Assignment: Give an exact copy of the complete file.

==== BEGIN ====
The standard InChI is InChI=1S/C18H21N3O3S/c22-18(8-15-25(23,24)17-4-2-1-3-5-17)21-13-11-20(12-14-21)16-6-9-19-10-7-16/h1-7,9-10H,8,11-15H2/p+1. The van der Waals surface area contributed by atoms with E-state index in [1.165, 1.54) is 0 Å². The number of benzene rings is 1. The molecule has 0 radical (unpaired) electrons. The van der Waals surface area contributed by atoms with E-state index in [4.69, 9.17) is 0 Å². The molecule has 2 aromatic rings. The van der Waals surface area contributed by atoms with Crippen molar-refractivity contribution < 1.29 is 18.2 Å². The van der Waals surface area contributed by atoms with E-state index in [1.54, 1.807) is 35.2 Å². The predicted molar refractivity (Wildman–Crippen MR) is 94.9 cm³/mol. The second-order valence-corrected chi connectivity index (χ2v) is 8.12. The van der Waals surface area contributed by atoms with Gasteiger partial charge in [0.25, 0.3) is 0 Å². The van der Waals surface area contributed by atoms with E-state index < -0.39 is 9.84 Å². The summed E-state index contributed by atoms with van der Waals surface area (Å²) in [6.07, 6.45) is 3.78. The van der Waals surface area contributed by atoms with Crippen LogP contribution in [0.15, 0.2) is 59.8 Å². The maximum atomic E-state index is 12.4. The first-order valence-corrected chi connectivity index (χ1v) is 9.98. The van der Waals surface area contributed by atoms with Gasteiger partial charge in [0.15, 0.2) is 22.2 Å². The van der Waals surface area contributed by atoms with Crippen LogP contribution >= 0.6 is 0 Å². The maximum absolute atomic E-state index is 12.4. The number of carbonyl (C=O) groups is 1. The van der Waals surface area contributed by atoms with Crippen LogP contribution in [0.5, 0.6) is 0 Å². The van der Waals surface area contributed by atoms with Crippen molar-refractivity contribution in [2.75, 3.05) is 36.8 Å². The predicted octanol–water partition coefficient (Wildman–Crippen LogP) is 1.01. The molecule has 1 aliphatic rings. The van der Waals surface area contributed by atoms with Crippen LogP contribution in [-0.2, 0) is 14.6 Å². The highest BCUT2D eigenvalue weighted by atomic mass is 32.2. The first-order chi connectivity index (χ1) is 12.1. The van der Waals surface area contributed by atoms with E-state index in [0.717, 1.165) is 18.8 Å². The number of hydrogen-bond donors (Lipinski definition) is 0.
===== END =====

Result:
The standard InChI is InChI=1S/C18H21N3O3S/c22-18(8-15-25(23,24)17-4-2-1-3-5-17)21-13-11-20(12-14-21)16-6-9-19-10-7-16/h1-7,9-10H,8,11-15H2/p+1. The van der Waals surface area contributed by atoms with E-state index in [1.165, 1.54) is 0 Å². The number of benzene rings is 1. The molecule has 0 radical (unpaired) electrons. The van der Waals surface area contributed by atoms with E-state index in [4.69, 9.17) is 0 Å². The molecule has 2 aromatic rings. The van der Waals surface area contributed by atoms with Crippen molar-refractivity contribution < 1.29 is 18.2 Å². The van der Waals surface area contributed by atoms with E-state index in [1.54, 1.807) is 35.2 Å². The predicted molar refractivity (Wildman–Crippen MR) is 94.9 cm³/mol. The second-order valence-corrected chi connectivity index (χ2v) is 8.12. The van der Waals surface area contributed by atoms with Gasteiger partial charge in [0.25, 0.3) is 0 Å². The van der Waals surface area contributed by atoms with E-state index < -0.39 is 9.84 Å². The summed E-state index contributed by atoms with van der Waals surface area (Å²) in [6.07, 6.45) is 3.78. The van der Waals surface area contributed by atoms with Crippen LogP contribution in [0.15, 0.2) is 59.8 Å². The maximum atomic E-state index is 12.4. The first-order valence-corrected chi connectivity index (χ1v) is 9.98. The van der Waals surface area contributed by atoms with Gasteiger partial charge in [0.15, 0.2) is 22.2 Å². The van der Waals surface area contributed by atoms with Crippen LogP contribution >= 0.6 is 0 Å². The maximum absolute atomic E-state index is 12.4. The number of carbonyl (C=O) groups is 1. The van der Waals surface area contributed by atoms with Crippen LogP contribution in [0.5, 0.6) is 0 Å². The van der Waals surface area contributed by atoms with Crippen molar-refractivity contribution in [2.75, 3.05) is 36.8 Å². The predicted octanol–water partition coefficient (Wildman–Crippen LogP) is 1.01. The molecule has 1 aliphatic rings. The van der Waals surface area contributed by atoms with Crippen LogP contribution in [-0.2, 0) is 14.6 Å². The highest BCUT2D eigenvalue weighted by atomic mass is 32.2. The first-order chi connectivity index (χ1) is 12.1. The van der Waals surface area contributed by atoms with E-state index in [0.717, 1.165) is 18.8 Å². The number of hydrogen-bond donors (Lipinski definition) is 0.